John Kerry has repeatedly spoken of President Bush's "ban" on stem cell research. Kerry knows very well it isn't a "ban" or that Bush isn't "shutting down" research. But "ban" is a powerfully emotional word. It has more impact on swing voters than "allowing private research, but not using taxpayer money for work on stem cell lines derived after Aug. 9, 2001."
Congressional Democrats have used this maneuver before, accusing Republicans of plans to "cut" Social Security (big emotional impact there) when the Republicans actually just wanted to reduce the rate of increase in funding. "Cut," like "ban," wasn't truthful, just useful.
The fact is that stem cell research is swimming in readily available funds. With luck, the elite press corps will discover this some time in October, and maybe even ask Kerry about it. The federal government is providing $24.8 million in research funds, which is $24.8 million more than President Clinton offered. Money is pouring in from state governments, universities and pharmaceutical companies. If Kerry thinks this financial gusher still amounts to a ban, maybe he could get the Heinz Foundation or George Soros to pitch in.
Kerry spins the stem cell issue by saying, "Here in America, we don't sacrifice science for ideology." This is a line he has been using for weeks. It delivers two messages, both false: (1) there is no legitimate moral issue here (though plenty of bioethicists and plenty of Kerry supporters think there is); and therefore (2) this is a one-sided issue, pitting enlightened people against backward ideological types.
Kerry is demagoging the issue, but in a sophisticated way, echoing the debate at the Scopes trial (science vs. religion) without explicitly raising the religion issue. According to a report in The Washington Post, "ideology trumps science" is the theme of a lobbying effort to discredit objections to more federal funding of embryonic stem cell research.
But Bush did not impose ideology; he came out with a compromise that gave each side of the stem cell debate half a loaf, allowing federal funding and research, but not federal support for work on new stem cell lines. Politicians almost always seek compromises, and here Bush was trying to accommodate people who see no moral problem in working with microscopic embryos, and those (count me in) who don't want to pay scientists to create human beings so they can dismember them for research.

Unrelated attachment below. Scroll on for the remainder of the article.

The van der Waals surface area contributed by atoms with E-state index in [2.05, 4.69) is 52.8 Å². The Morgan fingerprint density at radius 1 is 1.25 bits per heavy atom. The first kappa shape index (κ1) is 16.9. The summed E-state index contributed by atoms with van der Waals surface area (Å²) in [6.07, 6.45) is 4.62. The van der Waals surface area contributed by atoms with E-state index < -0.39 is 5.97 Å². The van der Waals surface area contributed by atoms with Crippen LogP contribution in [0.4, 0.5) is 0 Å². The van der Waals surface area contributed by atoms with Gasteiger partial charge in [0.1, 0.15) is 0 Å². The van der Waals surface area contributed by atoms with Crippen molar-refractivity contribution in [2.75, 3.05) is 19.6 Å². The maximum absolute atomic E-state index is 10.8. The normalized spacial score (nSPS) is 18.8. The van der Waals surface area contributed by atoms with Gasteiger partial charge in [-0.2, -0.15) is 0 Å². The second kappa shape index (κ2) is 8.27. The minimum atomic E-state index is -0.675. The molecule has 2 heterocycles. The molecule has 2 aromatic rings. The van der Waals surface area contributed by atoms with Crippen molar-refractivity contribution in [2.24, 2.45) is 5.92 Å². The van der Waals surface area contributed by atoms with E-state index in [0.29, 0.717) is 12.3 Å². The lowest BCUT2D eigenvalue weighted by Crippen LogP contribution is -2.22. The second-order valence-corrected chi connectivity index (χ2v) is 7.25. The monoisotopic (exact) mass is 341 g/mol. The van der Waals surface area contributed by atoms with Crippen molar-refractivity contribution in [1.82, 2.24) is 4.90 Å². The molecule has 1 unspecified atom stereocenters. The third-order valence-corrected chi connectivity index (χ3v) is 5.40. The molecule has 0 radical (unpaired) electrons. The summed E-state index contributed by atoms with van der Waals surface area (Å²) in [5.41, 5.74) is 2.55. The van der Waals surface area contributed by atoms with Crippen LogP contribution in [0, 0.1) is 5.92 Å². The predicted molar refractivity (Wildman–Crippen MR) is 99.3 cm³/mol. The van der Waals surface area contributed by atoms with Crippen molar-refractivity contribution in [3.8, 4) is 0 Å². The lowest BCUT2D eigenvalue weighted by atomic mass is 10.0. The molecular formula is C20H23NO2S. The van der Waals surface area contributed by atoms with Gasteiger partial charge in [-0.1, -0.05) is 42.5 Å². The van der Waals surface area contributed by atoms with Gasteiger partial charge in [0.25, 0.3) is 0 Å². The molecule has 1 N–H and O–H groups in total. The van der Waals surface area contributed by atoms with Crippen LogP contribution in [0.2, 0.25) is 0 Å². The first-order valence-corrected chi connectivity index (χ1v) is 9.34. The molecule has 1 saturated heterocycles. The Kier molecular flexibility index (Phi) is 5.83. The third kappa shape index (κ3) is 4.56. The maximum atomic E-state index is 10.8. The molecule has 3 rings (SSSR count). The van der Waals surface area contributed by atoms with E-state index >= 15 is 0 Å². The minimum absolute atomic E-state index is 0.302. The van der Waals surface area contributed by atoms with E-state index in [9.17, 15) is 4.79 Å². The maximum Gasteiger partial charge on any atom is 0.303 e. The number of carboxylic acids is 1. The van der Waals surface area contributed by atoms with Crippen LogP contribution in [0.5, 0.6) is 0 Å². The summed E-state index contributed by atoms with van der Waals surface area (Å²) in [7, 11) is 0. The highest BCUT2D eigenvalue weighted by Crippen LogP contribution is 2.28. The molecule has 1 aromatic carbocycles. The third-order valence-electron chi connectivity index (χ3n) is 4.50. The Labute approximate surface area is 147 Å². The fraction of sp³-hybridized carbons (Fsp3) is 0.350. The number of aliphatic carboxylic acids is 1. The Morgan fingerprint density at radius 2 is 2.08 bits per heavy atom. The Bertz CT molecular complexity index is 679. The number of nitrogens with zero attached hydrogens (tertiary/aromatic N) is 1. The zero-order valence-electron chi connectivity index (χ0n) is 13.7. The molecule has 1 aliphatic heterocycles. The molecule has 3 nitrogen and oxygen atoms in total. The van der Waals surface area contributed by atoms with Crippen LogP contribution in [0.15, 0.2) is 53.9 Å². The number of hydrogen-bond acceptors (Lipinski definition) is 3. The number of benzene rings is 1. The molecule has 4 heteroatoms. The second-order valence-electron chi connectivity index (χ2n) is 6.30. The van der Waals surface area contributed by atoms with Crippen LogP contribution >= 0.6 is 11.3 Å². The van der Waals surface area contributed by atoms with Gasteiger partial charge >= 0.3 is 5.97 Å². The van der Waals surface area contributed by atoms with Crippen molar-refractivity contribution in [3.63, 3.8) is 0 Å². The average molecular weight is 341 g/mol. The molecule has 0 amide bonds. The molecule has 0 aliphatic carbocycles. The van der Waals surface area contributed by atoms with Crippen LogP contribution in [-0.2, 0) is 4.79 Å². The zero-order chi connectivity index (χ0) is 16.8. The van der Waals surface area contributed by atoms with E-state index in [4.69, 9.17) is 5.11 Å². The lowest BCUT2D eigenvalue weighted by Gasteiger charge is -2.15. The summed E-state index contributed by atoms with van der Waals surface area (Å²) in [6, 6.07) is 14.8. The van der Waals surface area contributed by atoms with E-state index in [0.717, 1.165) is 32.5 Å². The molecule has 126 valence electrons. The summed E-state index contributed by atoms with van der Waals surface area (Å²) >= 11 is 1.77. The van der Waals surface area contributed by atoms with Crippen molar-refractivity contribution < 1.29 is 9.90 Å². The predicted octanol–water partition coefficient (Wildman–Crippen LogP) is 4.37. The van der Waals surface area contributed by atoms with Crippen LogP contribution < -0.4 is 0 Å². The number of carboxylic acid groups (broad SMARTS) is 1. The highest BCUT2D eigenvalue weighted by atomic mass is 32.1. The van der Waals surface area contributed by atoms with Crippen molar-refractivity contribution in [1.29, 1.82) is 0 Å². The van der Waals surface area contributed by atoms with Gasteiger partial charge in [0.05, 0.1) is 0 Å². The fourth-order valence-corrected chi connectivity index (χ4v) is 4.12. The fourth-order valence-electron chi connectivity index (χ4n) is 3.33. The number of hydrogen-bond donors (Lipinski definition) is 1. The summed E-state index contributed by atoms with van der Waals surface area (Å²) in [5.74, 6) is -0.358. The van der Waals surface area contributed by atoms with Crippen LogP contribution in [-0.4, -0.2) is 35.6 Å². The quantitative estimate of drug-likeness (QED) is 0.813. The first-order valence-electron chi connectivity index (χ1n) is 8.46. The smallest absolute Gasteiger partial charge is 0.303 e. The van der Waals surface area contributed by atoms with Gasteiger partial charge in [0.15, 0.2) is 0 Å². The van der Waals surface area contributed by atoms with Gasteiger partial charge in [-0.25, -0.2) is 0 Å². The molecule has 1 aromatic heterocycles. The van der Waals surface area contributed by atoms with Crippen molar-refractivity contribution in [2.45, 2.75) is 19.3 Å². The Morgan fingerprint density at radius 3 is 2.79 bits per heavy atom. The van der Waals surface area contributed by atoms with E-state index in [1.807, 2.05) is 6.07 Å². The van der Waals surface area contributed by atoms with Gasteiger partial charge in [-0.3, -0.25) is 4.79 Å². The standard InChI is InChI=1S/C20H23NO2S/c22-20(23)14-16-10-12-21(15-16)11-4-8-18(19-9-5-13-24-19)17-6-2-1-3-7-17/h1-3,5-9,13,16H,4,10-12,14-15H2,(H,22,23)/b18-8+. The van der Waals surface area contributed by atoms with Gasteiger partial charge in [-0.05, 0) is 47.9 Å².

(Yes, "human beings" stacks the argument, implying personhood. We need a different word. They are infinitesimal and not persons, but they are developing human entities. No matter what term you use, you are talking about human life and the issue of whether it is morally acceptable to kill it.)
In his convention speech, Ron Reagan picked up the anti-religious thread of the Democratic stem cell campaign, saying that opponents of stem cell research think the destruction of microscopic embryos is "tantamount to murder," and think that "the theology of a few should be allowed to forestall the health and well-being of the many."
But William Saletan of Slate, a fine writer I usually disagree with, pulled an interesting switcheroo on the religion issue last week. Writing on Slate, he said the stem cell research movement has become ideological and is behaving like a religion. Nancy Pelosi talks rapturously of stem cells' "biblical power to cure." Members of Congress have hailed the "medical miracles" just over the horizon and the "strong faith that we will find a cure." Kerry hailed those who "pray each day for a cure" and expressed "full faith" that scientists will do morally correct stem cell research.
Saletan depicts this as a poll-driven religion. None of the diseases most susceptible to stem cell therapy touches more than 17 percent of Americans (affecting a family member, relative or close friend). But when Alzheimer's and President Reagan are tossed into the question, pro-stem cell numbers shoot up to 72 percent approval.
But stem cell research is regarded as extremely unlikely to lead to an Alzheimer's cure. Rick Weiss reported in The Washington Post: "Given the lack of any serious suggestion that stem cells themselves have practical potential to treat Alzheimer's, the Reagan-inspired tidal wave of enthusiasm stands as an example of how easily a modest line of scientific inquiry can grow in the public mind to mythological proportion." This misinterpretation has mostly gone unchallenged by scientists and journalists. Stem cell research is likely to help with Parkinson's and other diseases, but it is hyped (falsely) as a probable Alzheimer's cure, because few Americans fear Parkinson's or Lou Gehrig's disease, but a majority are terrified of Alzheimer's.
The lobby for embryonic stem cell funding is deeply dishonest. It involves a "ban" that isn't a ban, a claim of cures "right on our fingertips" (John Kerry) that falsely implies an early cure for Alzheimer's, and a discounting of promising stem cell research that doesn't involve the creation and destruction of embryos (cells from adult bone marrow, teeth and umbilical cords). Kerry and the Democrats have a case to make. They just don't want to make it honestly.